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01/19/2009

BigIP: IP Address Restrictions for WebSEAL

Switching your front-end load-balancer to a BigIP LTM to load-balance your WebSEAL servers breaks IP Address Authentication in WebSEAL. This is because the BigIP LTM acts as a reverse proxy, so your WebSEAL servers never see the IP Address of your end-user—only your BigIP's IP Address is seen by WebSEAL. If you are utilizing IP Address Authentication, the following irule could be used as a template to get you started.

Assumptions

  • This example uses two WebSEAL junctions named /customerA-jct and /customerB-jct respectively.
  • The Datagroup containing the Allowable IP addresses for Customer A is called "customerA_IPs" and the datagroup containing allowable IP addresses for Customer B is called "customerB_IPs".
  • In the fine example used by 24, NCIS, MI-5, The Border and similar shows with nerds in the cast who often save the day, the "host" IP Addresses used in the datagroups in this template are completely invalid by-design. If your customer comes from multiple IP addresses, you can add a 'host' entry here for each IP.
  • The 'network' addresses in this example represent your company's internal IP addresses, so this could be completely different.
  • Even though the classes (datagroups) are being displayed in the iRule, I believe it is a best practice to not include the classes in the actual iRule but through the GUI, the iRule Editor, or using the bigpipe classes command line utility.
  • Finally, although the BigIP is now going to be handling your IP Address restrictions, this rule assumes that WebSEAL will still manage the junction destinations. In other words, once the IP has been validated, BigIP will pass the request along to the junction and WebSEAL will take care of rewriting the URL and forwarding the request up to the upstream app servers.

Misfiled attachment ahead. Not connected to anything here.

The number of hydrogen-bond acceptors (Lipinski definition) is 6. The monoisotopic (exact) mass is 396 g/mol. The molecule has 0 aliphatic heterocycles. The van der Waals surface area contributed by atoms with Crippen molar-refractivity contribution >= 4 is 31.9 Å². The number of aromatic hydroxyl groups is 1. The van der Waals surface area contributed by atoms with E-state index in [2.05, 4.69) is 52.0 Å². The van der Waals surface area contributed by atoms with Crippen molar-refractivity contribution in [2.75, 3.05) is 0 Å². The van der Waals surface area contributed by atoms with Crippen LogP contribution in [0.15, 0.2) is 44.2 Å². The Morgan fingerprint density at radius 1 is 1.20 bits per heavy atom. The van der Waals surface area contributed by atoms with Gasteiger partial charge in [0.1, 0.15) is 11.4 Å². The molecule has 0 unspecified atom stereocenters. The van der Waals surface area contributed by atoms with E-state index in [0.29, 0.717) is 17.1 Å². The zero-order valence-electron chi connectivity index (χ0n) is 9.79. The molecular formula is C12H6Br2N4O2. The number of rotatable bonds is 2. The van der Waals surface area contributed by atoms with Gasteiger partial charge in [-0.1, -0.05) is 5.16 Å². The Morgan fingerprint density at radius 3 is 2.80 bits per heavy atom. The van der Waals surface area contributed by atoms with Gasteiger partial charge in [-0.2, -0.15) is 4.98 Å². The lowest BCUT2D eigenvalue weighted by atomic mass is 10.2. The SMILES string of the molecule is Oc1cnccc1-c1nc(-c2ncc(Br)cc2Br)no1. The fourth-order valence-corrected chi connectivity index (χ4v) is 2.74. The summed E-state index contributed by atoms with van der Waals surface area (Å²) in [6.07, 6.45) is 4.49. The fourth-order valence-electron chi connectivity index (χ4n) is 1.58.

iRule Template

# section 1: datagroups
class customerA_IPs {
network 10.0.0.0/24
host 512.434.356.278
}

class customerB_IPs {
network 10.0.0.0/24
host 912.834.756.678
}

# section 2: set default load-balanced pool
when CLIENT_ACCEPTED {
set myPool [LB::server pool]
}

# section 3: http request handling
when HTTP_REQUEST {
switch -glob [HTTP::uri] {
"/customerA-jct*" {
if { not [matchclass [IP::client_addr] equals $::customerA_IPs] } {
HTTP::respond 403 content "403 - Forbidden"
}
}
"/customerB-jct*" {
if { not [matchclass [IP::client_addr] equals $::customerB_IPs] } {
HTTP::respond 403 content "403 - Forbidden"
}
}
default {
pool $myPool

}
}
}

Template Explained

The classes expressed in section 1 in the iRule are there for illustrative purposes only. You should create two datagroups, (which is what they are also known as) in the BigIP Admin GUI or using the iRule Editor.

[LB::server pool] represents the pool of servers that are presently assigned to the virtual IP. Section 2 simply sets a name to that pool.

Section 3 performs a regular expression match against the junction names. It should be read as, "when an http request is received let the request through unless the URI contains the name of one of your customer specific junctions and the client IP address is not in the allowable IP list. If a junction name is matched but the IP address is not in the allowable IP list, issue an HTTP 403 status code."

If you add more junctions but these junctions do not contain IP address restrictions, you don't need to do anything to this irule. However, if you add another restricted junction, you must create a new datagroup and then you can copy and paste the 5 lines of irule code starting at the quoted junction name and ending at the second curly brace prior to the default section. Rename the URI and the class name and you're good to go.


Deployment Guide Series: IBM Tivoli Access Manager for E-business 6.0

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